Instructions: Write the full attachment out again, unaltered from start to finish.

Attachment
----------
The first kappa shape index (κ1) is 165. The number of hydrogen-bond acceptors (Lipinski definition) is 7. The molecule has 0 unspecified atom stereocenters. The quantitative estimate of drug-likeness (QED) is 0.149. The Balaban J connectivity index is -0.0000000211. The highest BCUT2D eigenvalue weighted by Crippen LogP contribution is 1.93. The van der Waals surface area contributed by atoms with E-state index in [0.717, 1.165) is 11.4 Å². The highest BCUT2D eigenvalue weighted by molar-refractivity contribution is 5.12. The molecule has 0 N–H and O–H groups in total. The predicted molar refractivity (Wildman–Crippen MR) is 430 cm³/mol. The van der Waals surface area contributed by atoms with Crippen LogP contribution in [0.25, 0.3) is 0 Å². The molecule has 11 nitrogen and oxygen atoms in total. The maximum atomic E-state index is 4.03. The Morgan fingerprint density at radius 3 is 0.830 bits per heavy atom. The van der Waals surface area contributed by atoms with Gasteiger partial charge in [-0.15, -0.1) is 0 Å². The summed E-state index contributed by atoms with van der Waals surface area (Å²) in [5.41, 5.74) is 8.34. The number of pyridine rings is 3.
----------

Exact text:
The first kappa shape index (κ1) is 165. The number of hydrogen-bond acceptors (Lipinski definition) is 7. The molecule has 0 unspecified atom stereocenters. The quantitative estimate of drug-likeness (QED) is 0.149. The Balaban J connectivity index is -0.0000000211. The highest BCUT2D eigenvalue weighted by Crippen LogP contribution is 1.93. The van der Waals surface area contributed by atoms with E-state index in [0.717, 1.165) is 11.4 Å². The highest BCUT2D eigenvalue weighted by molar-refractivity contribution is 5.12. The molecule has 0 N–H and O–H groups in total. The predicted molar refractivity (Wildman–Crippen MR) is 430 cm³/mol. The van der Waals surface area contributed by atoms with Crippen LogP contribution in [0.25, 0.3) is 0 Å². The molecule has 11 nitrogen and oxygen atoms in total. The maximum atomic E-state index is 4.03. The Morgan fingerprint density at radius 3 is 0.830 bits per heavy atom. The van der Waals surface area contributed by atoms with Gasteiger partial charge in [-0.15, -0.1) is 0 Å². The summed E-state index contributed by atoms with van der Waals surface area (Å²) in [5.41, 5.74) is 8.34. The number of pyridine rings is 3.